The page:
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The U.S. airline industry, which has an unenviable record of failing practically every customer-service survey for the last generation, has a new rival: The Transportation Security Administration.

A new poll says the agency charged with protecting the nation's transportation systems offered travelers the worst customer service in 2010. The survey, conducted last week by the Consumer Travel Alliance, found half of all travelers believed TSA offered the worst service, followed by airlines (29%), car rental companies (10%), hotels (5%), cruise lines (3%), online travel agencies and bricks-and-mortar agencies (roughly 1% each).

Travelers say they picked the federal screeners not because TSA's service is universally bad, but because it is inconsistent.

"On average, about 85% of my experiences with TSA have been respectful and efficient -- and they did seem to be putting extra effort into it the week of Thanksgiving, including not using the body scanners at JFK Airport Terminal 2," says frequent traveler Nathanael Wales. "It's the 15% of times when their customer service is incompetent, unresponsive, or nonexistent that they exceed the worst I've experienced from any airline or hotel."

Matthew Gast is so upset by the TSA's body scans and pat-down procedures, which were instituted this fall, that he's changing jobs to avoid air travel. His wife has quit flying.

"I can't believe any organization would examine the contents of my pants for threats to aviation security," says Gast, who describes himself as a "soon-to-be-former American Airlines Executive Platinum flier."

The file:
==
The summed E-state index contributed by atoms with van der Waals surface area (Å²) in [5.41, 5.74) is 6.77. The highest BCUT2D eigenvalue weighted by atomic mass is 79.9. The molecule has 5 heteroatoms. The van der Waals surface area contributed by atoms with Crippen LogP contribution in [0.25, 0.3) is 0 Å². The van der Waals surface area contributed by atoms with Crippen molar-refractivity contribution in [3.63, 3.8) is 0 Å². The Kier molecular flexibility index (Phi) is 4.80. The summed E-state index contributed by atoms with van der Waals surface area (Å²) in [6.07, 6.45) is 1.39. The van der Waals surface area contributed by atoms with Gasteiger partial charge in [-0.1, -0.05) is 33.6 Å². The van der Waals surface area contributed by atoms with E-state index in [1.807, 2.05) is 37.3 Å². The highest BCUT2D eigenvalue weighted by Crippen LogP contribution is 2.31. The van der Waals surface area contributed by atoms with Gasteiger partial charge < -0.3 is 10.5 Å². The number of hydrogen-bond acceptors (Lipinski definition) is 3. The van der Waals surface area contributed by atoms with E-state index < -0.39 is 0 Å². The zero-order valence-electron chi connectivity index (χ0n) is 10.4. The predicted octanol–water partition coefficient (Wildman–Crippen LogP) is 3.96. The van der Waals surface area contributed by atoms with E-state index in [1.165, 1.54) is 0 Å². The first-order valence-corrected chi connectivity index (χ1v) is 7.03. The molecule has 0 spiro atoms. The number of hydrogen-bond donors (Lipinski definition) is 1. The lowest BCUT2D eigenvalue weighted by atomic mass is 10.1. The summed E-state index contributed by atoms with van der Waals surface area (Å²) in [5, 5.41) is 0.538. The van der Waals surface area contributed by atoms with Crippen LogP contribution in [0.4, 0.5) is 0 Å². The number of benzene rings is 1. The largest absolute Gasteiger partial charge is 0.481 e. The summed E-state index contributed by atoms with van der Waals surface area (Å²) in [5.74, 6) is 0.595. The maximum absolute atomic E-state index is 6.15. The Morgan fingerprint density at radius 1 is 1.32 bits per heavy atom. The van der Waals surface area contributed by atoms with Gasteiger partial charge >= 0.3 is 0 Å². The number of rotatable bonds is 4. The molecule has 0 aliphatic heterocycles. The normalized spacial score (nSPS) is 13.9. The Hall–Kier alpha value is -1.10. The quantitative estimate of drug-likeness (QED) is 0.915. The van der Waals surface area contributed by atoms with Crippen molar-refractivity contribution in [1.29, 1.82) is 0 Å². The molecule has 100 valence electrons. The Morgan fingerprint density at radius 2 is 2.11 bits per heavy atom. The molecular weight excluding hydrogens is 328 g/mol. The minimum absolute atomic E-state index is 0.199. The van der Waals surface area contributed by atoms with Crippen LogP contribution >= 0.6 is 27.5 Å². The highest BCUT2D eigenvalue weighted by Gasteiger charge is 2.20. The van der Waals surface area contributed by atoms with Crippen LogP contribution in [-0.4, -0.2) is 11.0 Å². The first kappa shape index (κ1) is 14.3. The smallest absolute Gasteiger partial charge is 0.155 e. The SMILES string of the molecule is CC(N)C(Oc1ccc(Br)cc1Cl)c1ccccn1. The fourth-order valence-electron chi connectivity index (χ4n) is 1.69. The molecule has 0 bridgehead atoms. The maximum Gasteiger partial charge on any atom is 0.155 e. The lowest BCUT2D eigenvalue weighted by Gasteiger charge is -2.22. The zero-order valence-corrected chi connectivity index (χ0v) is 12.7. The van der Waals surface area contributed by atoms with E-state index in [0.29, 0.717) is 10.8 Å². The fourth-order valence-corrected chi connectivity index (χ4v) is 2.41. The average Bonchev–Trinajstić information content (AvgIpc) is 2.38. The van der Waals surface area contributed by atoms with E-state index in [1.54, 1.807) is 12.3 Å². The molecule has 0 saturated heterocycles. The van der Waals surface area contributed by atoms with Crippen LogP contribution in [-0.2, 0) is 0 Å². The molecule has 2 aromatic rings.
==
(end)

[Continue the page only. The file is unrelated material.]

But respondents had plenty to say about airlines, too.

"I voted for airlines because they continue to insult my intelligence," says Scott Higbee. "The baggage fee is a money-grab, pure and simple."

Passengers are furious at airlines for what's being called "unbundling," or separating items that used to come with their ticket, such as the ability to check your first bag or make a confirmed seat reservation. In a previous Consumer Travel Alliance poll, 56% of travelers said they missed the ability to check their first bag without paying more.

Airlines, meanwhile, are seeing record profits because of the new fees. In some cases, the surcharges are their sole source of profits.

Richard Hellmann, a Diamond Medallion, million-miler Delta Air Lines customer, says he's disgusted by the frequent maintenance delays and poor customer service.

"I am only self-loading cargo who ranks below checked baggage and dinner rolls," he says. "Wish me luck as I still have two more Delta roundtrips this year."

Antone Sabella, an Executive Premier-level United Airlines customer, says it's the attitude of their employees that made him vote for airlines.

On a recent United flight from Frankfurt to San Francisco, his mother, who was sitting in business class, offered him a sandwich, since he was "starving." He was in economy class. A flight attendant accused him of stealing food.

"When I asked for his name he said that if I wanted his name, I could follow him to the back and he'd tell me," he says. "His tone was scary and threatening."

In the short term, these survey results are unlikely to change. The TSA has indicated it won't end its controversial scanning and pat-down practices anytime soon, and now-profitable airlines see little need to change their practices.

However, pending legislation in Congress may limit or end the TSA's ability to continue its current screening techniques, and new rules expected to be adopted by the federal government would require airlines to quote fares that include the cost of a checked bag.

Christopher Elliott is the ombudsman for National Geographic Traveler magazine and the host of "What You Get For The Money: Vacations" on the Fine Living Network. E-mail him at celliott@ngs.org.

(c) 2010 Christopher Elliott. Distributed by Tribune Media Services, Inc.

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